September 25, 2014

The collective conscience of this object

Arman’s accumulations of single things from the everyday belong to a general theme in the art of the mid- to late 1950s: paintings understood as objects. This identification is already complete with Jasper Johns’ Flags, created since 1954, where the common conceit is for the critic to wonder if it were a painting of a flag or indeed a flag itself. Within Arman’s more immediate circle, Yves Klein objectified color in the form of his trademark blue pure pigment (since 1956, often with a relief-like surface on his paintings and later in sponge sculptures). From 1957 on, Piero Manzoni created pictures in a white he described as colorless, whose composition was formed by folds in the fabric, hanging like crumpled sheets over the stretcher. During the same year, Klein’s brother-in-law, Günther Uecker from the group Zero, developed nail paintings (a technique he then also transferred to objects like furniture or musical instruments). And in 1958 Lucio Fontana started slashing his canvases, which for him meant part of a spatial concept where the gap offered a passage into another dimension, but which is usually received as an act of controlled violence against the holiest of holy art objects: the canvas.

This might not immediately appear as the proper context for Arman’s boxes of stuff, and yet the artist places himself within it when he writes: “Even in my volumetric compositions, my aim is always pictorial rather than sculptural. I want to see my proposals understood as involving the optics of a surface rather than a realization in three dimensions. On these surfaces the uniquely chosen element is a monotypic expression – although it is a plural one because of the number of objects – and therefore very close to the monochrome approaches of Yves Klein.” The work pictured above is Paradox of Time from 1961, and indeed on the most simple level it forces us to almost look at it like at a painting: we can see the collection of objects only though a single window-paned side of the otherwise closed wooden box. So as we watch the confined space from a fixed frontal perspective, the accumulation of old alarm clocks appears like an allover structure of similar forms, arranged in their container by chance and gravity without any attempt at hierarchization.

Let us follow Arman’s own declaration of intent some more (all of this is from “The Realism of Accumulations” published in the Zero magazine in 1961, by the way). The artist states that any object collected “is not chosen according to the criteria of dada or surrealism. The question is not one of removing an object from its utilitarian, industrial, or other underlying context, presenting it from a certain angle or slanting it so as to provide it with a meaning completely different from its own, such as: anthropomorphism, analogy, reminiscences, and so on.” Instead, Arman’s multiple image of the alarm clock restores the object to its own proper context in the interplay between close repetition and slight variation (the allover): “The obsessional and emphatic aspect of the multiplicity of an object renders it similar to an even granulation, an expression of the collective conscience of this same object.” (The opposite approach would be to try and find a perfect embodiment of an idea, for example by choosing a particularly exemplary alarm clock that signals its piercing shrill ring at first sight and therefore has perfect properties for symbolizing its cultural function.)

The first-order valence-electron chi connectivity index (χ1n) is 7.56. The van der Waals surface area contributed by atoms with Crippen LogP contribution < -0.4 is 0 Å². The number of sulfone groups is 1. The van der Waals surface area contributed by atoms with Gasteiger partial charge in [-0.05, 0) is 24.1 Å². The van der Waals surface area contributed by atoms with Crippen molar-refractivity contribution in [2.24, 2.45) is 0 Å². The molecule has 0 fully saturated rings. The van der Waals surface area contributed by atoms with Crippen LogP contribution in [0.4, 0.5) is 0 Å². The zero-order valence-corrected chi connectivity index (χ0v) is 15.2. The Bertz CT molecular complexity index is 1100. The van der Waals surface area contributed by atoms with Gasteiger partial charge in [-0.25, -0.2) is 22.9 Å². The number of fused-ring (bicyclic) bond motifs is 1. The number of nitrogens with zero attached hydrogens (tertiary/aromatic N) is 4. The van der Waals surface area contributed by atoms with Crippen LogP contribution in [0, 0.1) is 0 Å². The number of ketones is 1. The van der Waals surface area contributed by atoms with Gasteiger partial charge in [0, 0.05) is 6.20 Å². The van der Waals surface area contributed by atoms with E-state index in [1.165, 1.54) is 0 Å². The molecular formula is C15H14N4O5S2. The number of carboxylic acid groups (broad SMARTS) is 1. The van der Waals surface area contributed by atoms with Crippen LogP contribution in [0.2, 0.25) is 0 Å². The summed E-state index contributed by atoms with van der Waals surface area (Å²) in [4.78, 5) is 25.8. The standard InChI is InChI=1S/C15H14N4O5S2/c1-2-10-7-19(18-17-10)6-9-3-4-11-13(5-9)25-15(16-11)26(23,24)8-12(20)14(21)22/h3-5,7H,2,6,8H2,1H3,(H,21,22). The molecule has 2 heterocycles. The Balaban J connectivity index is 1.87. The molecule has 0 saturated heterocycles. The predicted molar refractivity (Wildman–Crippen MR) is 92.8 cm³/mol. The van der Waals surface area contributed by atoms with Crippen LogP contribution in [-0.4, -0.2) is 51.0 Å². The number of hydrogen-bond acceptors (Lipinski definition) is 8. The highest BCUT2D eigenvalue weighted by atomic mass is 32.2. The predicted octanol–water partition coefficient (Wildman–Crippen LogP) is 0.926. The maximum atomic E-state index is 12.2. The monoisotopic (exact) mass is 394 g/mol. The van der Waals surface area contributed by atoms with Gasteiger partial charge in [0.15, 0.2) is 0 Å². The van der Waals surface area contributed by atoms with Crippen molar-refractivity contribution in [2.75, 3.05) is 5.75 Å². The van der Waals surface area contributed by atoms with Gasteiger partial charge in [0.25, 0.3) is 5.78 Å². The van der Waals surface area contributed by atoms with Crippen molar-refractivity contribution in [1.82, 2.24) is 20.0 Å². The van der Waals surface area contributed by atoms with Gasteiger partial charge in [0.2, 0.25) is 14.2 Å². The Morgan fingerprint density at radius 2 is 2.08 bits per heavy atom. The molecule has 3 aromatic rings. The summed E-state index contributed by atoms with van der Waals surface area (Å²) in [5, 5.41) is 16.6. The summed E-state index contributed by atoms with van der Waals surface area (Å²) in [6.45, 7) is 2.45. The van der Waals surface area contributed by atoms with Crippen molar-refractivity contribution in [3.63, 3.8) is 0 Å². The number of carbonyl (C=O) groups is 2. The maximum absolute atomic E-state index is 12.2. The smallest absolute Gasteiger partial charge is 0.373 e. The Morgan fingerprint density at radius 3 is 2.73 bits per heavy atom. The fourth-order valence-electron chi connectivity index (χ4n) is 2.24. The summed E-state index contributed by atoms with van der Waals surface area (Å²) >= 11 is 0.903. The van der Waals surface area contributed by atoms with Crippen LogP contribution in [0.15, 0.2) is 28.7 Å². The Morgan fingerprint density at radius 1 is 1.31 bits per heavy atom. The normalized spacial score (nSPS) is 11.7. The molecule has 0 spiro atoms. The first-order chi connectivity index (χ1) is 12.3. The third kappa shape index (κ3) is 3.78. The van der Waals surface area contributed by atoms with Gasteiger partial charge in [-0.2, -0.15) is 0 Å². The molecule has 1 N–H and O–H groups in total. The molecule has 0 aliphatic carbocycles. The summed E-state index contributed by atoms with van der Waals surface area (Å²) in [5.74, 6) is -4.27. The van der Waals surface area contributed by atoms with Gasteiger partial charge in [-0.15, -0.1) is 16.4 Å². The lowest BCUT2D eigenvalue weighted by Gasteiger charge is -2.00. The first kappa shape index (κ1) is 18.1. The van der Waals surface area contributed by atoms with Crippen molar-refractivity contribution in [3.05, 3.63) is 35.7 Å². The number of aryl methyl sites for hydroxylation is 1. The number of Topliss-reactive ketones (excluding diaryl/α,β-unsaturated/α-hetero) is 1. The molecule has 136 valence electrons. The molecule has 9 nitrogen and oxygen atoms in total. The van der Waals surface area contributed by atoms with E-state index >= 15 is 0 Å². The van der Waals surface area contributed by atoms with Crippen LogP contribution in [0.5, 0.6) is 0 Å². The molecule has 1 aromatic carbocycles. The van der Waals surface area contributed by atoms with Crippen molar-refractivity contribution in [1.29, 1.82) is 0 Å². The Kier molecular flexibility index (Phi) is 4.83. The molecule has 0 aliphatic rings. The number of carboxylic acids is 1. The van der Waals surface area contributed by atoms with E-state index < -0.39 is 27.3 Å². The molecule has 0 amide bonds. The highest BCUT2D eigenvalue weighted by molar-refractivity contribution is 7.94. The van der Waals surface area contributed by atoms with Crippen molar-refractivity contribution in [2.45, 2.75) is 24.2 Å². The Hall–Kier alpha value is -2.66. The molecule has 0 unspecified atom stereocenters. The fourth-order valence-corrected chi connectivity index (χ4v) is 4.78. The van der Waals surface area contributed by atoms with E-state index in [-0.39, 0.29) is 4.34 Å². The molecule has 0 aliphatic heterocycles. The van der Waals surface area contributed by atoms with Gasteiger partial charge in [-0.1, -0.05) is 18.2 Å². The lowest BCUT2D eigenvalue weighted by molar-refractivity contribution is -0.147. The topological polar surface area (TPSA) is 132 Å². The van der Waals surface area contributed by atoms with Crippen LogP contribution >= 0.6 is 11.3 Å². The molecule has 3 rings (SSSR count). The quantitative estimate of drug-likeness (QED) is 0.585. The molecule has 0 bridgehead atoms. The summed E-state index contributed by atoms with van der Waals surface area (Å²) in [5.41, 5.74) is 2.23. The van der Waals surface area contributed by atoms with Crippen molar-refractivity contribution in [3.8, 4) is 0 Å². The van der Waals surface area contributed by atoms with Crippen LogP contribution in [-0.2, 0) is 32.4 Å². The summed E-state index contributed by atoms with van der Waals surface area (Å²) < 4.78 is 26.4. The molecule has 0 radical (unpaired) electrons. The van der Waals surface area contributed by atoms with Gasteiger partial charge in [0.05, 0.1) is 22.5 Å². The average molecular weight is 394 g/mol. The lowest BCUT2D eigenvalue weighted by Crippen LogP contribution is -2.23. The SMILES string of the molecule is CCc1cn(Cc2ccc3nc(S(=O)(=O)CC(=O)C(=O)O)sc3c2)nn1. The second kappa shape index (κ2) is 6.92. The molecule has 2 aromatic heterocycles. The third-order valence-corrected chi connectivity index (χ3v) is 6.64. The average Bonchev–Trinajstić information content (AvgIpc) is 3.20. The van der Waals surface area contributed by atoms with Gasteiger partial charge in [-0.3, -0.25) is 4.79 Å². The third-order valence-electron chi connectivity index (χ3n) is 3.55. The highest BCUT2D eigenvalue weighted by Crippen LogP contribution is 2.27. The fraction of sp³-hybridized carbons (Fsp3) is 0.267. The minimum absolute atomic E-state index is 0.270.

Arman had already addressed the subject of time more than once in his earliest accumulations from 1959. There the objects were still housed in small plexiglas boxes, much more like portable sculptures than single-view pictures. One of those collected cases of old pocket watches, another an accumulation of clock faces. Both pieces remain close to a collection of spare parts so the object does not fully develop a conscience… It is only with his Paradox of Time that Arman managed to breath sufficient life and character into the wound-down alarm clocks to suggest the previous lives of everyday objects before their presentation as an artwork.

Half a decade prior to Star Trek, the title does not yet allude to time travelers killing their own ancestors with unforeseeable (and therefore unrecordable) consequences (though not only in retrospect the idea already existed since the late 19th century). The Paradox of Time is a contradiction that we all know: we see time as a constant and use the watch as a tool for precise measuring. Yet depending on situation and occupation, individual time follows very variable speed lines, sometimes creeping along in utter boredom, sometimes hurtling forward like an express train (the standard image in explanations of relativity theory and time dilation). And indeed, for each and every clock in Arman’s work time also seems to pass at different speeds, marked by dents and traces of their history. The accumulation of time-measuring devices whose time has run out is like a classic memento mori, a vanitas still life of an object in quasi-cubist multiple perspective. But the clocks are not quite dead, they are in an in-between – their differences take on characters (not through anthropomorphism, but by them being so very clocklike), they create a composition of individually formed same objects to form a very alive work. And since they are being accumulated here for probably forever, it seems that somebody still has plans for them.